The Growing Backlash Against Automated Cheating Detectors

from the but-for-a-good-reason dept

It's been nearly four years since we wrote about students and parents being upset that online services that check student homework for plagiarism were also uploading and storing a copy of every paper they checked. It got to the point, earlier this year, that at least one university banned the use of Turnitin, one of the most popular services in this field. It seems that the student rebellion against such tools is growing, as many more students are questioning the legality of such tools, and asking their schools to stop using them. They're not just upset about the uploads, but about the assumption of guilt. While there clearly is plenty of plagiarism to go around, that doesn't mean this is the right solution to it. It's often easy to just throw technology at a problem, but it's worth recognizing that doing so always raises unexpected issues -- and those issues may not be technological on their own, but legal and cultural issues. It seems like many of the schools who jumped on the Turnitin bandwagon didn't spend much time thinking about those additional consequences, and are now facing student anger because of it.

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  1. identicon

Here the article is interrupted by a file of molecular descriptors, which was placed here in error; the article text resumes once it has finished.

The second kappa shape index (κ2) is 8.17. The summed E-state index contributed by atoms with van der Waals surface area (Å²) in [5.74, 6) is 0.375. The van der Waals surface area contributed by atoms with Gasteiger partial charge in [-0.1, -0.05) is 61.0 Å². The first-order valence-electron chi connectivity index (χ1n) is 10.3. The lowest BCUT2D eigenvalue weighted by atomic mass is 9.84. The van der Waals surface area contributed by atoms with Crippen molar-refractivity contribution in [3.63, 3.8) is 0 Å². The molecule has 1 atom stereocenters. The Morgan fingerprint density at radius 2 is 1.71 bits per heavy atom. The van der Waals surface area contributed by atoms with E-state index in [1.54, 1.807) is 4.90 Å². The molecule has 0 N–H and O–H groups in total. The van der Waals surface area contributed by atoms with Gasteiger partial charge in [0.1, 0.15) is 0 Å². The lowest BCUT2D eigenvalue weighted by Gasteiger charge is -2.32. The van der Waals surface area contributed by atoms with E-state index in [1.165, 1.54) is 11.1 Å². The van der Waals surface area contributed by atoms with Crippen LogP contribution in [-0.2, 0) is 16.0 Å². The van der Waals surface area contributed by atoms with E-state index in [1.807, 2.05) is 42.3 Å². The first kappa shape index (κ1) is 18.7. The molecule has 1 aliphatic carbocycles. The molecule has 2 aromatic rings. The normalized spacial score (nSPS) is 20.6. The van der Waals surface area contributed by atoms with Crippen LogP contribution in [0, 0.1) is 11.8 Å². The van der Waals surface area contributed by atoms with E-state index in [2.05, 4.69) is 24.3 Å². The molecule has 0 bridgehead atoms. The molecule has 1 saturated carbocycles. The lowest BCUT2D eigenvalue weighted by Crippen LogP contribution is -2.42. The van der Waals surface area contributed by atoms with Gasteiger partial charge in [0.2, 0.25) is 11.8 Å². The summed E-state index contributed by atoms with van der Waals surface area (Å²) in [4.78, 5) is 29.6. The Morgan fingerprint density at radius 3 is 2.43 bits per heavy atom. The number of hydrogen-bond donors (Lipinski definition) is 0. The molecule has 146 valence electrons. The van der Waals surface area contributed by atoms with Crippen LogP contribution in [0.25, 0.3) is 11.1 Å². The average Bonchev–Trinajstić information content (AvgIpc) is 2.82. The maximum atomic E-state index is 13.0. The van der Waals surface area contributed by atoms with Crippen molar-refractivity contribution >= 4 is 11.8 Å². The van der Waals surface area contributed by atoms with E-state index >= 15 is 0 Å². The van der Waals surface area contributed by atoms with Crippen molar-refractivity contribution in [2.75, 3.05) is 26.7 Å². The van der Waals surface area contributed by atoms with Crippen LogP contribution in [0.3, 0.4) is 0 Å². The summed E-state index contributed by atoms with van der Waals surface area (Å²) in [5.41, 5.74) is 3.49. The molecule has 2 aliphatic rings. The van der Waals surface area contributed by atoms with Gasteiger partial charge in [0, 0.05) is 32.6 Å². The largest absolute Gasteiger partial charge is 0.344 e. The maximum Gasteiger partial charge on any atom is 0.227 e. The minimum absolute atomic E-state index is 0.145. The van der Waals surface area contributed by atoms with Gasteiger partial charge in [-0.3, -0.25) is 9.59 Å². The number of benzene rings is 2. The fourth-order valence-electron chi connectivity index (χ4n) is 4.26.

University Student, 30 Mar 2007 @ 5:22am

    Re: Re: For profit

    You may want to view that graphic a bit closer...

    The report in excerpt form is viewable - this in and of itself is not as much of an issue, but it does not stop there. You can receive the entire paper, verbatim, by simply clicking the link in the "found" document and making the request. This is also part of their service - you can "view" the "original" paper in it's entirety by merely requesting it - not from the original AUTHOR but the professor! The work does not belong to the professor, nor does it really belong to the school - even with a paper signing away your rights - providing the school has required the signature to get the education - sort of like coercion in the good ole' days of law enforcement. (Sign this confession or you will go to prison for LIFE!) Though that comparison is a bit extreme - I hope it shocks you enough to cause you to open your eyes and look at the bigger picture ...

    You tell students that it's not ok to steal someone else's work and profit from it in some way (getting a grade to pass a class or getting paid money to put bread on your dinner table), but it's ok for the institution or its affilliates to do just that to ensure that you are being honest. Kind of like - the ends justify the means - don't you think??

    Also, change the setting slightly, since the institutions want to be the "academic police", can a police officer break the law to solve the crime? NOT! So if you hold other public figures in a higher moral standing, what makes the schools think they are any different? You wouldn't acquiesce to the government putting a speed tracker on your car because the majority of people who drive violate speeding laws - now would you??

    Get a grip on reality and use a bit of good common sense. Give an inch and expect to lose a mile - or more!

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